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Am Fam Physician. 2001 Mar 1;63(5):883-92.

Evaluating the child for sexual abuse.

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1
Department of Pediatrics, University of Texas Medical School at Houston, USA. slahoti@cac.co.haris.tx.us

Abstract

Child victims of sexual abuse may present with physical findings that can include anogenital problems, enuresis or encopresis. Behavioral changes may involve sexual acting out, aggression, depression, eating disturbances and regression. Because the examination findings of most child victims of sexual abuse are within normal limits or are nonspecific, the child's statements are extremely important. The child's history as obtained by the physician may be admitted as evidence in court trials; therefore, complete documentation of questions and answers is critical. A careful history should be obtained and a thorough physical examination should be performed with documentation of all findings. When examining the child's genitalia, it is important that the physician be familiar with normal variants, non-specific changes and diagnostic signs of sexual abuse. Judicious use of laboratory tests, along with appropriate therapy, should be individually tailored. Forensic evidence collection is indicated in certain cases. Referral for psychologic services is important because victims of abuse are more likely to have depression, anxiety disorders, behavioral problems and post-traumatic stress disorder.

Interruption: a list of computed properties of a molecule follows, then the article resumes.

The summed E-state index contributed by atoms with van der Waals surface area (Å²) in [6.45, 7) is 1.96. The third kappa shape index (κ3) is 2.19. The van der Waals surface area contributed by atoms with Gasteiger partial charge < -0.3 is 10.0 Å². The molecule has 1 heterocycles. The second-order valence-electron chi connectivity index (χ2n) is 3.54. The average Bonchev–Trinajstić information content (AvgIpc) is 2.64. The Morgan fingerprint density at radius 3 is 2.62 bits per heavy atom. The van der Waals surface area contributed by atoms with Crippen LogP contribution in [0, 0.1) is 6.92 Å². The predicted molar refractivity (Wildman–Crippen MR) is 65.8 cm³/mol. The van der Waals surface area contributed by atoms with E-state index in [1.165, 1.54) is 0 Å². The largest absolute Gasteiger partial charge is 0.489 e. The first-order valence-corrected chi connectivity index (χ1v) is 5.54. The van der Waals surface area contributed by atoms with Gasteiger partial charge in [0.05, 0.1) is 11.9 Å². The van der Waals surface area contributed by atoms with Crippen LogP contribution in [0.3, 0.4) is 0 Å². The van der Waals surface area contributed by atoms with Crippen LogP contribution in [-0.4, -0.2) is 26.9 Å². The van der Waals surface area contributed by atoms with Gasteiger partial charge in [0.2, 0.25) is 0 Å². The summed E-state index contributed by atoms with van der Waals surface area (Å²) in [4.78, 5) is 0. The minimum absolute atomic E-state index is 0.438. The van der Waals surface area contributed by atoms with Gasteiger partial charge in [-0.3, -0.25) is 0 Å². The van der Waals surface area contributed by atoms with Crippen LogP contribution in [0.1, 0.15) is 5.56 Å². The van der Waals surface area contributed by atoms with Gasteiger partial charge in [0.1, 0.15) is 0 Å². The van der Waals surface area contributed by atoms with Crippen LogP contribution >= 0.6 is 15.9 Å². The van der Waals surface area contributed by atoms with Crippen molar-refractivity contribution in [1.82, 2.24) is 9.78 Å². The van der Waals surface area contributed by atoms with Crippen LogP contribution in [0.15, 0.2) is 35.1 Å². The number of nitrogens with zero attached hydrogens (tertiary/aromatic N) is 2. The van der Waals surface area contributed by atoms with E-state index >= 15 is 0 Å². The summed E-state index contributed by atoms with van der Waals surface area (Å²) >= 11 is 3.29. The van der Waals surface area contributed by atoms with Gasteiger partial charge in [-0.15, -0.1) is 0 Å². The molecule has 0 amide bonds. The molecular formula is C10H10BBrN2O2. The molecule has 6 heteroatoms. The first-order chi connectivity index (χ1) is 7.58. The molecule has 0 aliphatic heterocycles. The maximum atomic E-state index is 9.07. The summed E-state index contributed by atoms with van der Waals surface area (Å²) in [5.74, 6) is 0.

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PMID:
11261865
[Indexed for MEDLINE]
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